Seventeen Contradictions and the End of Capitalism: David Harvey and Owen Jones

I don't think capitalism is going to end with either a bang or a whimper. I think it's going to end with a series of volcanic social eruptions, which we're seeing all over the world.

In his new book, Seventeen Contradictions and the End of Capitalism (Profile), David Harvey unravels the paradoxes at the heart of capitalism – its drive, for example, to accumulate capital beyond the means of investing it; its imperative to use labour-saving technologies that leave consumers bereft of adequate means of consumption; and its compulsion to exploit nature to the point of extinction. Such are the tensions that underpin the persistence of mass unemployment, the downward spirals of Europe and Japan, and China’s and India’s unstable lurches in uncertain directions. Not that these contradictions are all destructive in the short term: they produce the crises through which capitalism has historically reconstituted itself in new guises. But can capitalism survive in the long run by staggering from crisis to crisis?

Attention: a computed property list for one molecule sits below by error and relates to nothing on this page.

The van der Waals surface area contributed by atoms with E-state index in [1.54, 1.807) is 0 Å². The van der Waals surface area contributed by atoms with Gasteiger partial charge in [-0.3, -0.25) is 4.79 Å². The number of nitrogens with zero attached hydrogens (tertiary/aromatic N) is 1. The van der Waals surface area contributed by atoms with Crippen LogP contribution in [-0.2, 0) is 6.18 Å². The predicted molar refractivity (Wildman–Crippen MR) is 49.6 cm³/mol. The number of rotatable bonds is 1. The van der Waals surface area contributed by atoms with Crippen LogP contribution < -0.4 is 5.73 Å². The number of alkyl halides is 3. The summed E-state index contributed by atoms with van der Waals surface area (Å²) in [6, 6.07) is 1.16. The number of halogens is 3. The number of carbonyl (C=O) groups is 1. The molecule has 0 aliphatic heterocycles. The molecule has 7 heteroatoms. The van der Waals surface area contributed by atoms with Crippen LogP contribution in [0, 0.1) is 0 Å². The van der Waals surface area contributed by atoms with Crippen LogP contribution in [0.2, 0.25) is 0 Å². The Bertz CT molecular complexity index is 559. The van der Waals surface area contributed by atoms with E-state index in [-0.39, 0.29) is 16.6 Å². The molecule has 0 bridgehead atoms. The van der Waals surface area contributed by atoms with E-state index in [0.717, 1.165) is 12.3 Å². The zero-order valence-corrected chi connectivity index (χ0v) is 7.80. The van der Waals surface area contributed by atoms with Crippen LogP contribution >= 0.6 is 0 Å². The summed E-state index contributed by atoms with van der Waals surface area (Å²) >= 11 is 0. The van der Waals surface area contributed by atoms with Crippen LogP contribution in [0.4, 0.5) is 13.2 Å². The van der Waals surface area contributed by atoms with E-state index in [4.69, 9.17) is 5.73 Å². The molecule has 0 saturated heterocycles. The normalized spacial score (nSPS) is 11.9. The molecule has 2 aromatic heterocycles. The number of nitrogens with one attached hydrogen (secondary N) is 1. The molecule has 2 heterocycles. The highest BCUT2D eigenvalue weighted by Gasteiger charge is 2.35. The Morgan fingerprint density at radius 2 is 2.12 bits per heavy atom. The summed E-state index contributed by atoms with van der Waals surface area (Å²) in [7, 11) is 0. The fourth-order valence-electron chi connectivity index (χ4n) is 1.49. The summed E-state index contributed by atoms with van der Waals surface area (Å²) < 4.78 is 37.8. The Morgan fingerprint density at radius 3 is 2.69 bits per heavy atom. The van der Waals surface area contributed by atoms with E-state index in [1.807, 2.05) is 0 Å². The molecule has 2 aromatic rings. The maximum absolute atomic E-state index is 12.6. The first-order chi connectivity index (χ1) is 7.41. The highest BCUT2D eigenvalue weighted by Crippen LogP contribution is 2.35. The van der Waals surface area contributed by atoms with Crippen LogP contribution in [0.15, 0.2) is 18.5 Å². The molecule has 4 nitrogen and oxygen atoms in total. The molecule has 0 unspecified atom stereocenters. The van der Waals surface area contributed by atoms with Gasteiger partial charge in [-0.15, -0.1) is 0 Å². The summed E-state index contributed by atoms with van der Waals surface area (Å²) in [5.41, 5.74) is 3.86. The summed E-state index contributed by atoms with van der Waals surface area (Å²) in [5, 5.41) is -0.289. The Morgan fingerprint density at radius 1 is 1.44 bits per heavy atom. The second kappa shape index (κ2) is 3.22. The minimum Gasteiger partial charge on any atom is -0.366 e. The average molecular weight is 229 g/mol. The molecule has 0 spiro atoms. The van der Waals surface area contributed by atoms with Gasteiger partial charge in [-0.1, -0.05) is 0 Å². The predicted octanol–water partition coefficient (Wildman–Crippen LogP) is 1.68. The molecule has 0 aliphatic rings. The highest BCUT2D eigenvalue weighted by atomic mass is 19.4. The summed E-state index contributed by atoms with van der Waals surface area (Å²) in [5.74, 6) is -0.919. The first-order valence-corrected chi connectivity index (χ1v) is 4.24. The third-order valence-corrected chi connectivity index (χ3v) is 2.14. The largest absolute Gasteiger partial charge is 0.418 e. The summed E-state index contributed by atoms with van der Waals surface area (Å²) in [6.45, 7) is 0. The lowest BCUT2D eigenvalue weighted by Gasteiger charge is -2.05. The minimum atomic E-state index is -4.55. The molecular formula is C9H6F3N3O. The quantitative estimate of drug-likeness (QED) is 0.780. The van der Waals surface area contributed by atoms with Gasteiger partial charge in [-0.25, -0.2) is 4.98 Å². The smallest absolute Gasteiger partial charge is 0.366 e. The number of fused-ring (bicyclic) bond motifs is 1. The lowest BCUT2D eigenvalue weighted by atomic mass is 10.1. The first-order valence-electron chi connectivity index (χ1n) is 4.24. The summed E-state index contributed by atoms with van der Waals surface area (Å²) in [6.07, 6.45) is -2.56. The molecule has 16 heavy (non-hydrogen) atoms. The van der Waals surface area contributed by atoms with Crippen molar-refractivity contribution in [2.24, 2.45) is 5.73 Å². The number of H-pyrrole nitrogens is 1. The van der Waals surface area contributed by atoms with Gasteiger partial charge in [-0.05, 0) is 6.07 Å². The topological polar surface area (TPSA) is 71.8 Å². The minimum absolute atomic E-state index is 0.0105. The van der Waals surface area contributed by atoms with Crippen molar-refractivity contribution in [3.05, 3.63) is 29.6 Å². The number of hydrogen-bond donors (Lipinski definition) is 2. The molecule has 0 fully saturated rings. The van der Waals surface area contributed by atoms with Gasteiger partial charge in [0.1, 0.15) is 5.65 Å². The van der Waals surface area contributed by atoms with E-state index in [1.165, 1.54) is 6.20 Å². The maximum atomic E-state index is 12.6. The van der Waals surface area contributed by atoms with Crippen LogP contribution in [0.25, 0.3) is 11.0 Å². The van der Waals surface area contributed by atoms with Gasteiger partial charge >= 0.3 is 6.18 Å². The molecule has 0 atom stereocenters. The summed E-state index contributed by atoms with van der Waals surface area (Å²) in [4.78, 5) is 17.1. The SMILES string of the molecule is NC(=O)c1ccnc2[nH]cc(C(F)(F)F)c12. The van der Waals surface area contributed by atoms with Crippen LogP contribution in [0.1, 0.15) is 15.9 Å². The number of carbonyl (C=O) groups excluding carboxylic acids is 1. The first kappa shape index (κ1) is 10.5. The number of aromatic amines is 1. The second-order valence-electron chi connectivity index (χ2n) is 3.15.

David was in conversation with Owen Jones, author of Chavs (Verso).

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